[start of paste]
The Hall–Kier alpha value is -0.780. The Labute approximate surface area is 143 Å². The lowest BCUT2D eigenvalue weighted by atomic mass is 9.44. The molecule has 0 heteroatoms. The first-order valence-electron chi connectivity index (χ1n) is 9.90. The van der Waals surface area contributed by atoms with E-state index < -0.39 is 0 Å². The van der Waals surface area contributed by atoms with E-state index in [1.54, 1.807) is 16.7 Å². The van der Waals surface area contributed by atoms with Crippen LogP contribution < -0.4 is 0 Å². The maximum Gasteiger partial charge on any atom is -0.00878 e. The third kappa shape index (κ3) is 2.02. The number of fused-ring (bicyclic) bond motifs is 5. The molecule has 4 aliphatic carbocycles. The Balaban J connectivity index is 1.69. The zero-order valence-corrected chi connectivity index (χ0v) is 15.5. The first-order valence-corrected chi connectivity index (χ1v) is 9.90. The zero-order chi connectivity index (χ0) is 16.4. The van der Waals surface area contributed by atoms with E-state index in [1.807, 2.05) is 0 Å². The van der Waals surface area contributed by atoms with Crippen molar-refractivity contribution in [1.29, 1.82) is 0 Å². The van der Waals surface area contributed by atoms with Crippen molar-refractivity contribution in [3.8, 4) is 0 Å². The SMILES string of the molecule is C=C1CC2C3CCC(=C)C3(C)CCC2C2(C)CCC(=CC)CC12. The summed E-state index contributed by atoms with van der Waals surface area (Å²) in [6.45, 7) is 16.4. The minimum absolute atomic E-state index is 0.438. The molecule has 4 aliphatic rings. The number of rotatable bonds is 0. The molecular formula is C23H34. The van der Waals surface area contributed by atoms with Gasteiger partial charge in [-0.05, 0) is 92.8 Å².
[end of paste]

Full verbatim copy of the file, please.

The Hall–Kier alpha value is -0.780. The Labute approximate surface area is 143 Å². The lowest BCUT2D eigenvalue weighted by atomic mass is 9.44. The molecule has 0 heteroatoms. The first-order valence-electron chi connectivity index (χ1n) is 9.90. The van der Waals surface area contributed by atoms with E-state index < -0.39 is 0 Å². The van der Waals surface area contributed by atoms with E-state index in [1.54, 1.807) is 16.7 Å². The van der Waals surface area contributed by atoms with Crippen LogP contribution < -0.4 is 0 Å². The maximum Gasteiger partial charge on any atom is -0.00878 e. The third kappa shape index (κ3) is 2.02. The number of fused-ring (bicyclic) bond motifs is 5. The molecule has 4 aliphatic carbocycles. The Balaban J connectivity index is 1.69. The zero-order valence-corrected chi connectivity index (χ0v) is 15.5. The first-order valence-corrected chi connectivity index (χ1v) is 9.90. The zero-order chi connectivity index (χ0) is 16.4. The van der Waals surface area contributed by atoms with E-state index in [1.807, 2.05) is 0 Å². The van der Waals surface area contributed by atoms with Crippen molar-refractivity contribution in [1.29, 1.82) is 0 Å². The van der Waals surface area contributed by atoms with Crippen molar-refractivity contribution in [3.8, 4) is 0 Å². The SMILES string of the molecule is C=C1CC2C3CCC(=C)C3(C)CCC2C2(C)CCC(=CC)CC12. The summed E-state index contributed by atoms with van der Waals surface area (Å²) in [6.45, 7) is 16.4. The minimum absolute atomic E-state index is 0.438. The molecule has 4 aliphatic rings. The number of rotatable bonds is 0. The molecular formula is C23H34. The van der Waals surface area contributed by atoms with Gasteiger partial charge in [-0.05, 0) is 92.8 Å².